Health Team

For one survivor, giving back continues post-cancer care

Posted May 31, 2016 8:48 a.m. EDT

— Surviving a life-threatening disease can often lead people to appreciate life more and place a higher value on family and friendships.

Chuck Holly, 70, was once in the same position as patients at the Rex Cancer Center—four years ago he had an inoperable tumor in his chest near his trachea.

It was diagnosed and treated early as Holly was put on an aggressive program of radiation and chemotherapy. Now, cleared of his cancer, Holly wants to help others who are in the same situation.

"I told my doctors—my medical team—that if they could get me from A to B, which was diagnosis to cure, or remission, that I wanted to give back," Holly said.

Giving back turned out to be working as a cancer center volunteer on Tuesday afternoons, doing whatever is needed.

"And it is a pleasure working with patients," Holly said.

Since patients are anchored to the chair for hours, Holly runs errands, fetches drinks and ice cream.

Sometimes, though, he just visits.

He wears a survivor button, which spurs many conversations.

"Him being a survivor and him telling his stories, it's great to hear. It's inspirational, you know?," said Steven King, 54, another cancer patient.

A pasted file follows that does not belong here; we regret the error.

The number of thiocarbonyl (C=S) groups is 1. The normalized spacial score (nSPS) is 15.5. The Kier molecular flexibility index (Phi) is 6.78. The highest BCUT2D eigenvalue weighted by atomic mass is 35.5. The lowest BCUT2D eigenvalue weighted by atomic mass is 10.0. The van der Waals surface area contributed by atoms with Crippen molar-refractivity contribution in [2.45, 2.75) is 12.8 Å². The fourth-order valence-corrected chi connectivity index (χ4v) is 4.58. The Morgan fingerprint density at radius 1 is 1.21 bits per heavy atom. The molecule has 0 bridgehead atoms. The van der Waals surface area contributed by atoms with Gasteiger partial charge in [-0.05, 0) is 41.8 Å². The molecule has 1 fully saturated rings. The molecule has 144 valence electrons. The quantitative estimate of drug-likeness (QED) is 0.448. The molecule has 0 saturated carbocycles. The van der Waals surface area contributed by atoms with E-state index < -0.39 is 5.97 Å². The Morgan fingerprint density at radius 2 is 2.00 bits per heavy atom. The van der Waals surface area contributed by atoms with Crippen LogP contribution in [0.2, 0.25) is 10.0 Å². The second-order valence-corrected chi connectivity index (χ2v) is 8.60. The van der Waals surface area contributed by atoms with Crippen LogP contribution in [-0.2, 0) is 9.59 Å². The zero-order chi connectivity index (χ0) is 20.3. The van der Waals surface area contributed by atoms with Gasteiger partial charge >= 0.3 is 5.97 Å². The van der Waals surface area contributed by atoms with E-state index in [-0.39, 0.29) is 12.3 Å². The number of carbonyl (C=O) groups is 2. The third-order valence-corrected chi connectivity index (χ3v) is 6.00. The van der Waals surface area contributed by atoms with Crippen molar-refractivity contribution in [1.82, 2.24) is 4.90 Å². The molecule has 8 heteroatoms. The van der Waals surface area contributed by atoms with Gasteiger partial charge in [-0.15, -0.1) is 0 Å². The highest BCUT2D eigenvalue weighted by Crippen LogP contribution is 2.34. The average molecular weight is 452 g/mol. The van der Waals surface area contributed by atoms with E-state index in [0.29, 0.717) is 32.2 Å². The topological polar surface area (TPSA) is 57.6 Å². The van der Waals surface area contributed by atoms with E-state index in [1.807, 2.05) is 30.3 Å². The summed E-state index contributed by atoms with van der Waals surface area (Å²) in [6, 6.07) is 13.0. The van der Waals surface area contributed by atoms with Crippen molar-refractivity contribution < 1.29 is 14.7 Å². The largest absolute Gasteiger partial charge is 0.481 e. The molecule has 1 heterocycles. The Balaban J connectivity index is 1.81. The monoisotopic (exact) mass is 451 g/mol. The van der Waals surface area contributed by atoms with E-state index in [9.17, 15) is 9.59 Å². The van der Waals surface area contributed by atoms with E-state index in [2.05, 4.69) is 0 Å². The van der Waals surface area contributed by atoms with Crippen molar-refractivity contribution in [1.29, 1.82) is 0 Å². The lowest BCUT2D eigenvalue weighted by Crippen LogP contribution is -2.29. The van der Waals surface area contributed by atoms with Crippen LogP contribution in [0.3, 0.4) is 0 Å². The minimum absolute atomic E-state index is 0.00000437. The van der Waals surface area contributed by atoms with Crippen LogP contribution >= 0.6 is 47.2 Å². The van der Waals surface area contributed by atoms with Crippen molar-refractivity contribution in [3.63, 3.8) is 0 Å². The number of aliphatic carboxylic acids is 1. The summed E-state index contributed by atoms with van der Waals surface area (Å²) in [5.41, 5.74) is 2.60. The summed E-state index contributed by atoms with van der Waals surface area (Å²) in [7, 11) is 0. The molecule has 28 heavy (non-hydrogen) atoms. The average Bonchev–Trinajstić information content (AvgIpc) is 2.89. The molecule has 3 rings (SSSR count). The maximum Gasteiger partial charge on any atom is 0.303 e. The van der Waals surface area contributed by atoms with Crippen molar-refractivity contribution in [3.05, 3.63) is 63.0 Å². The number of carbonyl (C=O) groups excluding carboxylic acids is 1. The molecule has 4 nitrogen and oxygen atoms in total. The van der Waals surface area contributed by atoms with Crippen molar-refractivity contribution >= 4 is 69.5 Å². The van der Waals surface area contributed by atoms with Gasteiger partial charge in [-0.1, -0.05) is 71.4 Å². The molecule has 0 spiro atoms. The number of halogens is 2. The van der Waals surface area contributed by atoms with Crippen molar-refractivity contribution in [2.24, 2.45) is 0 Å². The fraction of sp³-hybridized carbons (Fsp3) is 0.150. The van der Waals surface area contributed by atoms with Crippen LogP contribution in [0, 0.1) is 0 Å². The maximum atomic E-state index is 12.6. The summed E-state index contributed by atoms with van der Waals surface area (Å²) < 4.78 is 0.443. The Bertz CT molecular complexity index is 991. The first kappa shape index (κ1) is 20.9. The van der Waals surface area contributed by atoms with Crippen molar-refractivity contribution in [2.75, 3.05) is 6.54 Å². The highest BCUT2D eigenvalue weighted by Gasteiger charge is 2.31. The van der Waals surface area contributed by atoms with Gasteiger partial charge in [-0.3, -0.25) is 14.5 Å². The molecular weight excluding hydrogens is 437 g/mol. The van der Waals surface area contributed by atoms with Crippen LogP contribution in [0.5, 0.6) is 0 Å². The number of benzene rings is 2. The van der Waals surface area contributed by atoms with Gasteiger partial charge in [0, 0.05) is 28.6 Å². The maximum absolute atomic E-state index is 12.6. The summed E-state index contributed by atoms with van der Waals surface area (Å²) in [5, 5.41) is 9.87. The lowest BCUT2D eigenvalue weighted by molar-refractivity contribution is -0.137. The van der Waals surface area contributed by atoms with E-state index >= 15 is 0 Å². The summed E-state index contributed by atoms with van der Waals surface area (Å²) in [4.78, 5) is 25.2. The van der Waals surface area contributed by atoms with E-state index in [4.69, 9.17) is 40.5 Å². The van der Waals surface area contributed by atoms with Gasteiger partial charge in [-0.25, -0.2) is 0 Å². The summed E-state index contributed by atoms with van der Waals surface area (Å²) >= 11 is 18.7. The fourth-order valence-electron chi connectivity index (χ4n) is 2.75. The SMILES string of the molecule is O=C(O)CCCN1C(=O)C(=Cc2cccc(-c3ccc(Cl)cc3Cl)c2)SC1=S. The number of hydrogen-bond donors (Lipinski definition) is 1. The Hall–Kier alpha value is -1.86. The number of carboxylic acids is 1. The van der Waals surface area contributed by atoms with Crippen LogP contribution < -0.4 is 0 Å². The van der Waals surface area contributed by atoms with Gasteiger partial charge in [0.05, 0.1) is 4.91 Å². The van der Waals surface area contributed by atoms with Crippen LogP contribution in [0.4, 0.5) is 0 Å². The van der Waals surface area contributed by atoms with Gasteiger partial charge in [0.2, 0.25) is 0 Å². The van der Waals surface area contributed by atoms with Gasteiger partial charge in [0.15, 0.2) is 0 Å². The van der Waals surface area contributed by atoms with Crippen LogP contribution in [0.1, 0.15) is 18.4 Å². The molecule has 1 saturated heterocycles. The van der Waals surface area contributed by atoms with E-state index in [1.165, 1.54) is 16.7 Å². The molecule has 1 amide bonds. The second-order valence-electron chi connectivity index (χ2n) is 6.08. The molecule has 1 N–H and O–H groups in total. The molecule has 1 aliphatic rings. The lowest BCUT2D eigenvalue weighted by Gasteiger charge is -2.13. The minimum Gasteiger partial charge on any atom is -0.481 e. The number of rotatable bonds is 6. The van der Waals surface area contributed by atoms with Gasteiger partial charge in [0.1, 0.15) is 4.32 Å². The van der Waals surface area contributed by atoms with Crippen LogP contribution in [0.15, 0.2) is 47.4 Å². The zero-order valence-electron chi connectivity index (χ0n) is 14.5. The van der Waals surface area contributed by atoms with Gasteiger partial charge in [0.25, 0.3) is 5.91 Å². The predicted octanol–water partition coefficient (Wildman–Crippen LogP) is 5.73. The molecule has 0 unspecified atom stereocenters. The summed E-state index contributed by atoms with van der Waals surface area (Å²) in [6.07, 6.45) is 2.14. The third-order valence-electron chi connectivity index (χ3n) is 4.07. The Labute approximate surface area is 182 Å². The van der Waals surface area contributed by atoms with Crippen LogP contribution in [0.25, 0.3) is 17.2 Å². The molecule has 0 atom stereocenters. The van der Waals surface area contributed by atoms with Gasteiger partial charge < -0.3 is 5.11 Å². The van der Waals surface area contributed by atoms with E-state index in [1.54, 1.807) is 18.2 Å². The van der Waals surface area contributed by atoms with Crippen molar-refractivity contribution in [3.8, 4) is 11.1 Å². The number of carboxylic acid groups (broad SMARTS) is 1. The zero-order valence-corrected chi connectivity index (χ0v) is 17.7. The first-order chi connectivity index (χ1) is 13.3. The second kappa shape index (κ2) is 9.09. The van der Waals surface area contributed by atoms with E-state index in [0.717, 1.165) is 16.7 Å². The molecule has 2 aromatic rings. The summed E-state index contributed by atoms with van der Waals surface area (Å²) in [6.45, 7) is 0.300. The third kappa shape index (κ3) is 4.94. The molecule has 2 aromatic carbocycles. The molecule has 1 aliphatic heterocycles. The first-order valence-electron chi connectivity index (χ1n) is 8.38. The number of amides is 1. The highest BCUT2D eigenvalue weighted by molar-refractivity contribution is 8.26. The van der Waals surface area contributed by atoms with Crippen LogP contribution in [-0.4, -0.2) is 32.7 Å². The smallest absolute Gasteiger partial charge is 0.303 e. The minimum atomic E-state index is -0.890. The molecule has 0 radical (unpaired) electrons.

Jessie Weis, a nurse and cancer navigator at the hospital, agrees: Holly's volunteering helps other patients.

"Chuck's just an amazing guy," Weis said. "He's open. He's willing to do whatever, and he just wants to be here."

Though brain radiation did affect his short term memory, he'll never forget the fear and anxiety that followed his diagnosis and the effects on the whole family.

After surviving, his family grew.

"We're an extended family, those of us who've gone through the disease cancer," Holly said.

Holly also remembers how thankful he was that this room was filled with positive thoughts.

"My goals are to have them smiling, talking and feeling good," Holly said.

There are many ways to help patients as they undergo cancer treatment including volunteering your time.

People who want to give back can also help with patients' financial needs.